Bronze bracelets, Bronze Age, Moesgaard Museum, Aarhus.

Bronze bracelets, Bronze Age, Moesgaard Museum, Aarhus.
Bronze bracelets, Bronze Age, Moesgaard Museum, Aarhus.

Thursday, September 22, 2011

 Folklore
Cyprianus




I once had a simple little book in my drawer at the office. We girls used it when we wanted to interpret a dream. It was very entertaining. The title of the book was Cyprianus. I had inherited it from my aunt, and I don't remember a word from it now, but the book disappeared from my drawer one day. When I read about the dangerous book now, I'm sure it would not be a good idea to steal it, if you believe in magic! So where is it? ´)

Cyprianus is the common name in Denmark of a witch- or witchcraft book. Books like these were spread among people for centuries, either handwritten or printed. The name came from a bishop Cyprianus of Antioch, who suffered martyrdom in emperor Diocletians's rule. He had before his conversion to Christianity been a famous magician. There is no other connection between the book and the bishop than the name.

The Danish Cyprianus has a very mixed content, like magic formulas, magic healing, medical prescriptions and some conjuring tricks for entertainment. And about interpreting dreams of course! But the book was not just an instruction in magic -  it had in itself a strange and dangerous power, and it played a considerable role in the national mind. People also called it den sjette Mosebog (the sixth Pentateuch). The legend says that Moses, after having written the five Pentateuchs, was tempted by the devil to write number six, which was later used for witchcraft.



People said that when you read the Cyprianus, you were able to see the devil himself - or you saw a devil peeping out from each corner of the room. Ignorant people should keep away from the dangerous book. Once, when the owner of a Cyprianus went out, his farmhand took a look in it. When he later was graining corn in the mill, it was suddenly filled with fluttering birds, so he had to take flight. The reason why the book possessed such a power was that it was written in human blood.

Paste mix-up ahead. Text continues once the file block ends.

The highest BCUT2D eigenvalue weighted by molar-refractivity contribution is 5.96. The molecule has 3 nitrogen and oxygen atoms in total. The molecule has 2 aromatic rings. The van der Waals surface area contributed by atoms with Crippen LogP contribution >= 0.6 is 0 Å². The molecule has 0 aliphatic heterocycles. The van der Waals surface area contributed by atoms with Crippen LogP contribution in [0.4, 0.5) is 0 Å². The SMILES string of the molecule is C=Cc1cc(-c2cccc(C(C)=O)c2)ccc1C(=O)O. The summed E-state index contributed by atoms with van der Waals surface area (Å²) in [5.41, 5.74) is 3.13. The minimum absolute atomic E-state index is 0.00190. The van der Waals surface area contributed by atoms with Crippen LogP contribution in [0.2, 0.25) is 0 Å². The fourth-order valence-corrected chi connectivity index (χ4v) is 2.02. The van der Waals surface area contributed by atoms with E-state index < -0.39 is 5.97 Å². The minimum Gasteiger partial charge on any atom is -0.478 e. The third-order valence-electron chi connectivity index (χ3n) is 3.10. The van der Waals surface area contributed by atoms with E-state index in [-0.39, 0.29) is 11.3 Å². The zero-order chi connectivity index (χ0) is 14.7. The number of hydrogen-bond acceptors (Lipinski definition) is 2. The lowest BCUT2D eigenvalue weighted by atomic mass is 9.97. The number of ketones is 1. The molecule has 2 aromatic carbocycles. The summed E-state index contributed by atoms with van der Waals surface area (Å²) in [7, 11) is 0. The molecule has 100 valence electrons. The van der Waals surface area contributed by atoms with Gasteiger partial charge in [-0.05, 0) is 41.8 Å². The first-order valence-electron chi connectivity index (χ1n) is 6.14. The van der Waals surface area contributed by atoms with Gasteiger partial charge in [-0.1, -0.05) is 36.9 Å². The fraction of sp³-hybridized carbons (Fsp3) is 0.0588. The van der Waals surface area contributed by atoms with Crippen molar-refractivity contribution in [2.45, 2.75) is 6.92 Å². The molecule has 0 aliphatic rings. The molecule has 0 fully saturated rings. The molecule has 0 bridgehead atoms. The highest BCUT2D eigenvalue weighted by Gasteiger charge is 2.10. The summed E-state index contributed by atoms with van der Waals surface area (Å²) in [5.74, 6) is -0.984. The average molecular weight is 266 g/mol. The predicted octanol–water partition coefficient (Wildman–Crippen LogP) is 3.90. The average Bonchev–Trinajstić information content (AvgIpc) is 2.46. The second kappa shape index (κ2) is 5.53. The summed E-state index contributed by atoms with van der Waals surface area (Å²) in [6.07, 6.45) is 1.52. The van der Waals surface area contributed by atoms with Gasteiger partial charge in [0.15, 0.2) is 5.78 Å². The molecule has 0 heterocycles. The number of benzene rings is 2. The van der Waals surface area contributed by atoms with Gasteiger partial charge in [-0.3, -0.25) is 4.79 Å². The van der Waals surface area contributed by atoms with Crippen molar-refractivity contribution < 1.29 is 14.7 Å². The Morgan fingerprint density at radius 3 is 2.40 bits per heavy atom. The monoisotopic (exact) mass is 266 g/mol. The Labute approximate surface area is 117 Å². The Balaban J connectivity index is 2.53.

It was a common "fact" that people, "who knew more than their Fadervor" (Lord's Prayer), differed from other people. They were suspicious. They went out in the middle of the night when Christian people had to sleep. They went across the field without any reason, and after their walk the corn would not grow. They simply took people's luck. And if they wanted to go into the stable, the farmer had to be very watchful, for they might look at the cattle with an evil eye, and the animals would be sick and die. It was easy to achieve  the title of witch or wizard among people. And if the suspects liked to show their magic power, he or she could strengthen people's suppositions by "demonstrating" their hidden magic talents. This would give them power over people.

 There was a man on the island Læsø in the seas of Kattegat. Per Ajsen was his name. He was a fisherman, a blacksmith and a carpenter. He made coffins. His income was modest and most of the profit was used for snaps and rum. A girl named Tine was a servant in his house. She didn't like to be there. She said that he was a "ræderlig troldkarl" ( a terrible wizard). People, who passed Per Ajsen's house at night, while he was asleep, noticed light in the smitty. Tine was sure that it was the devil himself who was bustling about there. Tine told people that Per Ajsen knew when someone had to die, because his tools began working by themselves. If something was stolen he could tell, what had happened by the help of sieve and scissors. And he was the owner of the sixth Pentateuch! Tine had seen it herself on several occassions, but she had never touched it. Once when Per Ajsen wanted to show the book to a neighbour's wife, Tine saw the red signs and lots of criss-cross squiggles in the book. The neighbour's wife protested wildly. "You must not show me this book! It would not be good for me!" she said.